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| By Mark Ward
Technology Correspondent, BBC News website
In a few short years the web has become so familiar that it is hard to think of life without it.
Along with that familiarity with browsers and bookmarks goes a little knowledge about the web's history.
Many users know that Sir Tim Berners-Lee developed the web at the Cern physics laboratory near Geneva .
But few will know the details of the world wide web's growth - not least because the definitive history of how that happened has yet to be written.
Zero to hero
One key date is 6 August 1991 - the day on which links to the fledgling computer code for the www were put on the alt.hypertext discussion group so others could download it and play with it.
On that day the web went world wide.
Jeff Groff, who worked with Mr Berners-Lee on the early code, said a very simple idea was behind the web.
"The vision was that people should not have to deal with the technology stuff," he said.
The web was an overlay that tried to hide the underlying complexity of the data and documents proliferating on the internet.
Early on this commitment to simplicity meant that the now familiar addresses beginning http:// were never seen.
At that time, he said, computers were islands of information. A login only gave access to that machine's resources. Switching computers meant logging in again and probably using a different set of commands to find and retrieve data.
The web really caught Mr Kunz's interest after Tim Berners-Lee showed it querying a database of physics papers held on an IBM mainframe.
"I knew what the results should look like on the screen and the results looked identical in the web browser," said Mr Kunz.
The web server set up by Mr Kunz let physicists trawl through the 200,000 abstracts more easily than ever before.
This proved so useful that soon even Cern scientists were querying the database via the Slac webpage rather than using the copy on their network.
But though physicists were being won over by the web's promise, in the early years few others grasped its potential.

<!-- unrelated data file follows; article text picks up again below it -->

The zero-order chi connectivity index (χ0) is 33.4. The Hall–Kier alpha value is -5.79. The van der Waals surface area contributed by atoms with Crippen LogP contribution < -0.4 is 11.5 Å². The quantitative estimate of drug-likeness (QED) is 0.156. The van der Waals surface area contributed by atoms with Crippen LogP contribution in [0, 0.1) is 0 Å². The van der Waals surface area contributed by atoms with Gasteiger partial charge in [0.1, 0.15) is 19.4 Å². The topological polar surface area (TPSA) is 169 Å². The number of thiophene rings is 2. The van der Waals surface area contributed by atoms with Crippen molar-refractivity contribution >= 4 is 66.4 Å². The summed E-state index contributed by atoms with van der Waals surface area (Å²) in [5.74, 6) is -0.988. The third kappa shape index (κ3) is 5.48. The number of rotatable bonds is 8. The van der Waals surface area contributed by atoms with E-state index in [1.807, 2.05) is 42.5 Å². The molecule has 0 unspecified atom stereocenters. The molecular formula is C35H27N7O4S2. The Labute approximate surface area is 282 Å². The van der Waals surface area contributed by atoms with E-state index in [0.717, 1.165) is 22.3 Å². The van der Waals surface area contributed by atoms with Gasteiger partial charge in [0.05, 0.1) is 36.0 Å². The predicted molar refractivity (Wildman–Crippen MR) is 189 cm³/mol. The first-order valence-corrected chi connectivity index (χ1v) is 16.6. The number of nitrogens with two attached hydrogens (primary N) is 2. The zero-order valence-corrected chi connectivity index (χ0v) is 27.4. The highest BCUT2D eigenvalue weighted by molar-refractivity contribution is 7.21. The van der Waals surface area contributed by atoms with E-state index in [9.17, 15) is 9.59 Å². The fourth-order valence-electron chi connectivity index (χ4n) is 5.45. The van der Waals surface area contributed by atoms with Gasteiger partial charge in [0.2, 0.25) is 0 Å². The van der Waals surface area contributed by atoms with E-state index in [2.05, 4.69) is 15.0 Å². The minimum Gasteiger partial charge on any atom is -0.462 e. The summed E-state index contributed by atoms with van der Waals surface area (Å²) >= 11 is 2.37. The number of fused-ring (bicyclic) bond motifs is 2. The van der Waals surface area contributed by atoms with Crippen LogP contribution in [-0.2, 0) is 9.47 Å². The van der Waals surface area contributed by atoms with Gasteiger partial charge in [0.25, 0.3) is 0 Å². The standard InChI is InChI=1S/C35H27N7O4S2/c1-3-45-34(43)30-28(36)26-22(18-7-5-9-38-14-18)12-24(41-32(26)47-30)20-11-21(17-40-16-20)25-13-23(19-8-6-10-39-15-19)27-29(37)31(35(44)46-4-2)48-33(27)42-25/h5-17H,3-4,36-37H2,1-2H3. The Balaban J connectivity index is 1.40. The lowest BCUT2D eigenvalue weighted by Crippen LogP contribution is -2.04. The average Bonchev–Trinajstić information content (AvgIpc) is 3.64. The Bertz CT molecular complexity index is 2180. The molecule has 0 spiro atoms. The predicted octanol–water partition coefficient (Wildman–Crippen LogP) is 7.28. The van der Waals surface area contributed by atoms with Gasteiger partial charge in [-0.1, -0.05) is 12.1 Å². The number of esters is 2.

Particularly popular was a technology known as Gopher developed at the University of Minnesota that also put a friendly face on the blooming complexity of the computers connected to the internet. It got the name partly because the college's sports team is called the Golden Gophers.
Gopher was released in Spring 1991 and for a few years statistics showed far more gopher traffic was passing across the net than web traffic.
During this time Mr Berners-Lee, Jeff Groff and colleagues involved in the world wide web project were evangelising their creation at conferences, meetings and online.
The whole project got a boost in April 1993 when the first PC web browser appeared. It was created by Marc Andreessen at the National Center for Supercomputing Applications at the University of Illinois rather than at Cern because, said Jeff Groff, the web team did not have the staff available to write browsers for PCs, Macs or Unix machines.
Mosaic was so successful that it established many of the conventions of web use still around today, said Mr Groff. For instance, he said, the original conception of the web had no place for bookmarks or favourites.
Also in 1993, the University of MInnesota began charging for Gopher which led many people to consider alternatives far more seriously.
Gopher and FTP systems were typically set up by companies or large institutions, he said. Also Usenet lacked any kind of persistence so anyone making a point had to re-post their opinions regularly.
Early on people started to use webpages as a way to express themselves in a way that other technologies simply did not allow. Mr Vielmetti said web code was very tolerant of mistakes and encouraged people to play around with it.
"Websites filled this unique little niche for you as a person, not as a corporate entity, and you can have the page sitting there and have it be yours," he said.
Every surge of interest in the web has been driven by the appearance of tools that make this expression, or a new type of it such as blogging, far easier than before.
The foresight of Mr Berners-Lee and the pioneering coders was such that, even today, many early webpages can still be viewed. That persistence can last decades.
He added: "Tim Berners-Lee was working on a problem to solve in high-energy physics but in finding a solution he found a solution to problems that the general public did not know they had."
In late 1994 web traffic finally overtook gopher traffic and has never looked back. Now there are almost 100 million websites and many consider the web and the net indistinguishable.
But, said Mr Groff, only now is the web meeting the vision that the pioneers had for it.
The original conception was for a medium that people both read and contributed to. New tools such as photo-sharing sites, social networks, blogs, wikis and others are making good on that early promise, he said.
The web may be worldwide but it is only just getting started.